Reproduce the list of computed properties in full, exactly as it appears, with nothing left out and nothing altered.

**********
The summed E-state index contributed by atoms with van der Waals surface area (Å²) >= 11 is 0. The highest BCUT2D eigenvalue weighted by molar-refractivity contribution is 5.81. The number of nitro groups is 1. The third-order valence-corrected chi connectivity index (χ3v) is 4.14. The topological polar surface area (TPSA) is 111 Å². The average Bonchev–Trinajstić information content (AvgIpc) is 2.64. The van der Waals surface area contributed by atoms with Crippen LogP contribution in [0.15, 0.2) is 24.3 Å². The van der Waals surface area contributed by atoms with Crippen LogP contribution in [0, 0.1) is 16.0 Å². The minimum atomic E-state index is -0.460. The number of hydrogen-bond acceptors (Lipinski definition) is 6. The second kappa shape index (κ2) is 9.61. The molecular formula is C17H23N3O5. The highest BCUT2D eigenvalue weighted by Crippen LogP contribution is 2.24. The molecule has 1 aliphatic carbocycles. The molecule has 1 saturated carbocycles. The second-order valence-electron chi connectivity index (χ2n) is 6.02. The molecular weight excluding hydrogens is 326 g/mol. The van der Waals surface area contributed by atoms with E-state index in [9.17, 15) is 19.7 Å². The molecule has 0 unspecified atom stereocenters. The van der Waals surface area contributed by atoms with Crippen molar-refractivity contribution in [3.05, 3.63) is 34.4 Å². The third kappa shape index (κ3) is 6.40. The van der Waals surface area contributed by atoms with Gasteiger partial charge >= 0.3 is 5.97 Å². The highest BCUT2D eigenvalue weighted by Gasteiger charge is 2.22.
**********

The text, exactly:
The summed E-state index contributed by atoms with van der Waals surface area (Å²) >= 11 is 0. The highest BCUT2D eigenvalue weighted by molar-refractivity contribution is 5.81. The number of nitro groups is 1. The third-order valence-corrected chi connectivity index (χ3v) is 4.14. The topological polar surface area (TPSA) is 111 Å². The average Bonchev–Trinajstić information content (AvgIpc) is 2.64. The van der Waals surface area contributed by atoms with Crippen LogP contribution in [0.15, 0.2) is 24.3 Å². The van der Waals surface area contributed by atoms with Crippen LogP contribution in [0, 0.1) is 16.0 Å². The minimum atomic E-state index is -0.460. The number of hydrogen-bond acceptors (Lipinski definition) is 6. The second kappa shape index (κ2) is 9.61. The molecular formula is C17H23N3O5. The highest BCUT2D eigenvalue weighted by Crippen LogP contribution is 2.24. The molecule has 1 aliphatic carbocycles. The molecule has 1 saturated carbocycles. The second-order valence-electron chi connectivity index (χ2n) is 6.02. The molecular weight excluding hydrogens is 326 g/mol. The van der Waals surface area contributed by atoms with E-state index in [9.17, 15) is 19.7 Å². The molecule has 0 unspecified atom stereocenters. The van der Waals surface area contributed by atoms with Crippen molar-refractivity contribution in [3.05, 3.63) is 34.4 Å². The third kappa shape index (κ3) is 6.40. The van der Waals surface area contributed by atoms with Gasteiger partial charge >= 0.3 is 5.97 Å². The highest BCUT2D eigenvalue weighted by Gasteiger charge is 2.22.